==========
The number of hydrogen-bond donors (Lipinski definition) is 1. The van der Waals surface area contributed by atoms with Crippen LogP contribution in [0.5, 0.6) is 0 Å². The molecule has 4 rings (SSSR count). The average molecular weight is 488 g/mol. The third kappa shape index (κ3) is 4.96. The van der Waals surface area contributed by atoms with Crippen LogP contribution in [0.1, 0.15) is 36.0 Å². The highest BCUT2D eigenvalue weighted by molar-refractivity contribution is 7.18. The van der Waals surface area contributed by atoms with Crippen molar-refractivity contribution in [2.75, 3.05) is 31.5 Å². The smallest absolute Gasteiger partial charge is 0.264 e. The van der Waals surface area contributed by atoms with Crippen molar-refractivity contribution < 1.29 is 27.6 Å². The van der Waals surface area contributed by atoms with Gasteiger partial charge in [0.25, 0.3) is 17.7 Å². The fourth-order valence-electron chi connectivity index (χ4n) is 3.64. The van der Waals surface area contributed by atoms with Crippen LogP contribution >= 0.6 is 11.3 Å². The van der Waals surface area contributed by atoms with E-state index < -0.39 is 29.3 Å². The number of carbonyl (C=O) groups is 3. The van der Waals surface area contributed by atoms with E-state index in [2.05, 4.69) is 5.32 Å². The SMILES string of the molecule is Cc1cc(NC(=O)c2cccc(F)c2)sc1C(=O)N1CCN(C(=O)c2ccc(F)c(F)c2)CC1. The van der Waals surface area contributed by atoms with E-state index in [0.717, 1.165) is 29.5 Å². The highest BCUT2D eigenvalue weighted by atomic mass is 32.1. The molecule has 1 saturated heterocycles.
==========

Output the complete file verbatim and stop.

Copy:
The number of hydrogen-bond donors (Lipinski definition) is 1. The van der Waals surface area contributed by atoms with Crippen LogP contribution in [0.5, 0.6) is 0 Å². The molecule has 4 rings (SSSR count). The average molecular weight is 488 g/mol. The third kappa shape index (κ3) is 4.96. The van der Waals surface area contributed by atoms with Crippen LogP contribution in [0.1, 0.15) is 36.0 Å². The highest BCUT2D eigenvalue weighted by molar-refractivity contribution is 7.18. The van der Waals surface area contributed by atoms with Crippen molar-refractivity contribution in [2.75, 3.05) is 31.5 Å². The smallest absolute Gasteiger partial charge is 0.264 e. The van der Waals surface area contributed by atoms with Crippen molar-refractivity contribution < 1.29 is 27.6 Å². The van der Waals surface area contributed by atoms with Gasteiger partial charge in [0.25, 0.3) is 17.7 Å². The fourth-order valence-electron chi connectivity index (χ4n) is 3.64. The van der Waals surface area contributed by atoms with Crippen LogP contribution >= 0.6 is 11.3 Å². The van der Waals surface area contributed by atoms with E-state index < -0.39 is 29.3 Å². The number of carbonyl (C=O) groups is 3. The van der Waals surface area contributed by atoms with E-state index in [2.05, 4.69) is 5.32 Å². The SMILES string of the molecule is Cc1cc(NC(=O)c2cccc(F)c2)sc1C(=O)N1CCN(C(=O)c2ccc(F)c(F)c2)CC1. The van der Waals surface area contributed by atoms with E-state index in [0.717, 1.165) is 29.5 Å². The highest BCUT2D eigenvalue weighted by atomic mass is 32.1. The molecule has 1 saturated heterocycles.